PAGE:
Quick Guide to Foreign Ownership of Property in Indonesia

What are the main types of property ownership in Indonesia? 

In Indonesia, there are 4 primary private property titles: Hak Milik (Ownership Rights), Hak Guna Bangunan (Building Rights), Hak Guna Usaha (Cultivation Rights) and Hak Pakai (Usage Rights). Additionally, the Indonesian State and its government bodies can control property that is subject to Hak Pengelolaan (Management Rights) title. 

Can an individual foreigner legally own property in Indonesia? 

The only primary private property title that can be owned by a foreigner is Hak Pakai (Usage Rights).  

Is foreign corporate ownership of property possible in Indonesia? 

A Foreign Investment Company (PT PMA) can own property that is subject to the title of Hak Pakai (Usage Rights), Hak Guna Bangunan (Building Rights) and Hak Guna Usaha (Cultivation Rights).   

What Indonesian private property titles cannot be owned by a foreign individual or foreign investment company (PT PMA)? 

Only an Indonesian citizen can own Hak Milik (Ownership Rights) property. For comparative purposes, Hak Milik (Ownership Rights) title is the closest equivalent to Freehold title under the common law system.   

Can a foreigner use an Indonesian nominee to own property? 

There are instances of foreigners using Indonesian nominees as their legal owners of Hak Milik (Ownership Rights) property. However, this type of nominee arrangement comes with many practical and legal risks.  For example, what happens to the property under the relevant inheritance law if the Indonesian nominee dies or if the nominee acts fraudulently? There is also the more fundamental view that such nominee arrangements are contrary to the government’s policy on foreign investment in Indonesia. We do not recommend this type of nominee arrangement.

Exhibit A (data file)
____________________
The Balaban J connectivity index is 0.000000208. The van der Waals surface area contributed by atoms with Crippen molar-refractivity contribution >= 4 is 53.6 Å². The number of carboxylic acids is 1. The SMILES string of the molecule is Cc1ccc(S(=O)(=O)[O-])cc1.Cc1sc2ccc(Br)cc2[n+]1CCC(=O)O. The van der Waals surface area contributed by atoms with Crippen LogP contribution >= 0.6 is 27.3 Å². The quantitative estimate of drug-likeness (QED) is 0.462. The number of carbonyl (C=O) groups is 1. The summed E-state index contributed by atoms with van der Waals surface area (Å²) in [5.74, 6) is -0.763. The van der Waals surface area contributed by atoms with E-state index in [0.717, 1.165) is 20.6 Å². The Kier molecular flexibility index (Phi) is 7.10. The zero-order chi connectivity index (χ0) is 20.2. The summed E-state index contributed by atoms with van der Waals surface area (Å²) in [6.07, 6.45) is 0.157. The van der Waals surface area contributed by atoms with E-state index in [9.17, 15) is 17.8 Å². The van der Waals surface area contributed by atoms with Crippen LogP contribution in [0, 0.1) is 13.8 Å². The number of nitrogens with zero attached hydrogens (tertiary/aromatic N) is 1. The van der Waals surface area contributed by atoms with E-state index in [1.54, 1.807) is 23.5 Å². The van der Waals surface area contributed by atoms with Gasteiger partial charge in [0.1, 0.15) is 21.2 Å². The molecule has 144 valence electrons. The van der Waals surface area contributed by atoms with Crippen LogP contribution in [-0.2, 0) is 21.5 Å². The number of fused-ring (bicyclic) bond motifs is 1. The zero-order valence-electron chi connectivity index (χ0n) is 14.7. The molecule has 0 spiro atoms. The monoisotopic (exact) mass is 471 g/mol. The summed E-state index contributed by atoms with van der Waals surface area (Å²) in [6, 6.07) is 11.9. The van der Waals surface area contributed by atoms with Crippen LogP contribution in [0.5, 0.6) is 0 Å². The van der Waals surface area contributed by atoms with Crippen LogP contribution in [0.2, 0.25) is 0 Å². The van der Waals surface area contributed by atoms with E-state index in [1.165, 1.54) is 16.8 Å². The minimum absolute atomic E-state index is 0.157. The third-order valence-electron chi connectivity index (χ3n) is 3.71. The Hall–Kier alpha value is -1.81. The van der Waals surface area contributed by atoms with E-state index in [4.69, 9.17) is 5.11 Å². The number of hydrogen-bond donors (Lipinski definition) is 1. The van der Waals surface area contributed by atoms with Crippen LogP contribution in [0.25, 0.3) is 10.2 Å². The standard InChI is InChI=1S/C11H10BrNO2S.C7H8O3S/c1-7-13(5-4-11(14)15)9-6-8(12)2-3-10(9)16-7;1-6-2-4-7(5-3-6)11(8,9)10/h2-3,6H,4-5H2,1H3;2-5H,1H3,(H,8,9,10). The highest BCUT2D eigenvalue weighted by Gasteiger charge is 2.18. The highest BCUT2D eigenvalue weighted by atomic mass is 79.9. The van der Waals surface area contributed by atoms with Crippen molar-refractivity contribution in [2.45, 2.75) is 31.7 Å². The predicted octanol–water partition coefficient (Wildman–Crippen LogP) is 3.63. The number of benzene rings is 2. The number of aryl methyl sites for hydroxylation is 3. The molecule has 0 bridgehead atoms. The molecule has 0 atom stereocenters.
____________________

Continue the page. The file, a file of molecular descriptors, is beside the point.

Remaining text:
What exactly is a Hak Pakai (Usage Rights) title to property? 

Property that is subject to the title of Hak Pakai (Usage Rights) gives the owner primary property rights for an initial period of up to 30 years. This title is extendable for 20 years. Upon expiration of the 50 years, the title can be renewed for another 30 years.  

Is Hak Pakai (Usage Rights) title the same as a lease? 

People often confuse the legal status of Hak Pakai (Usage rights) with the legal status of a contractual lease. However, they are not the same. The owner of Hak Pakai (Usage Rights) title has primary property rights. Whereas, a contractual lease provides a party (the tenant) with secondary personal rights to temporarily lease property that is legally owned by somebody else (i.e. the landlord who owns a primary property title).  

When can a foreigner convert property to Hak Pakai (Usage Rights) title? 

If you are a foreigner who is buying Hak Milik (Ownership Rights) property from an Indonesian citizen, then the conversion to Hak Pakai (Usage Rights) occurs upon the sale and purchase of the property. Conversion is also possible for a bequest, exchange, auction, or other means of transferring property to a foreigner.  

Can a foreigner acquire a Hak Pakai (Usage Rights) title without converting the Hak Milik (Ownership Rights) title? 

A foreigner can acquire a Hak Pakai (Usage Rights) title on top of an underlying Hak Milik (Ownership Rights) title. In fact, this type of arrangement is common in Bali for purchasing villas. When the Hak Pakai (Usage Rights) title held by foreign owner expires, the full title reverts to the Indonsian owner of the Hak Milik (Ownership Rights).  

Are there restrictions on the value of property that a foreigner can own?